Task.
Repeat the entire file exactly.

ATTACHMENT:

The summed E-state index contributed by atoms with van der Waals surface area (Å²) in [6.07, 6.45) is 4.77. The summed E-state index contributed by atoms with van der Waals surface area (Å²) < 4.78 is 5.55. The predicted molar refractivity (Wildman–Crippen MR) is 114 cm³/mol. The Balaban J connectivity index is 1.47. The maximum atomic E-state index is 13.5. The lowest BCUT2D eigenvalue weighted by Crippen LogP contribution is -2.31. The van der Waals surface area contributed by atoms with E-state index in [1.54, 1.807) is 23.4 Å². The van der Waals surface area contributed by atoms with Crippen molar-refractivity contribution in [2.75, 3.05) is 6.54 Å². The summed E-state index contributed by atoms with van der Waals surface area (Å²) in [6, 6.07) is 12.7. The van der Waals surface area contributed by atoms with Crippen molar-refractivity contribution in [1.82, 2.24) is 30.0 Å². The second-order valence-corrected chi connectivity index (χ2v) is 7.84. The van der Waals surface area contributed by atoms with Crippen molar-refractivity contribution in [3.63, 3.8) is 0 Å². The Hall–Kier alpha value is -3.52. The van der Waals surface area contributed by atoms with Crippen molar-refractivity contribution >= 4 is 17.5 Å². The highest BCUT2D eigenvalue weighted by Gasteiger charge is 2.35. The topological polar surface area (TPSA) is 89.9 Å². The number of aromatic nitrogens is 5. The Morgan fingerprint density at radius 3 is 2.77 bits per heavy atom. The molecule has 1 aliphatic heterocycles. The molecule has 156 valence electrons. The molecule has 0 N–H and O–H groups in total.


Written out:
The summed E-state index contributed by atoms with van der Waals surface area (Å²) in [6.07, 6.45) is 4.77. The summed E-state index contributed by atoms with van der Waals surface area (Å²) < 4.78 is 5.55. The predicted molar refractivity (Wildman–Crippen MR) is 114 cm³/mol. The Balaban J connectivity index is 1.47. The maximum atomic E-state index is 13.5. The lowest BCUT2D eigenvalue weighted by Crippen LogP contribution is -2.31. The van der Waals surface area contributed by atoms with E-state index in [1.54, 1.807) is 23.4 Å². The van der Waals surface area contributed by atoms with Crippen molar-refractivity contribution in [2.75, 3.05) is 6.54 Å². The summed E-state index contributed by atoms with van der Waals surface area (Å²) in [6, 6.07) is 12.7. The van der Waals surface area contributed by atoms with Crippen molar-refractivity contribution in [1.82, 2.24) is 30.0 Å². The second-order valence-corrected chi connectivity index (χ2v) is 7.84. The van der Waals surface area contributed by atoms with Crippen molar-refractivity contribution in [3.63, 3.8) is 0 Å². The Hall–Kier alpha value is -3.52. The van der Waals surface area contributed by atoms with Crippen molar-refractivity contribution >= 4 is 17.5 Å². The highest BCUT2D eigenvalue weighted by Gasteiger charge is 2.35. The topological polar surface area (TPSA) is 89.9 Å². The number of aromatic nitrogens is 5. The Morgan fingerprint density at radius 3 is 2.77 bits per heavy atom. The molecule has 1 aliphatic heterocycles. The molecule has 156 valence electrons. The molecule has 0 N–H and O–H groups in total.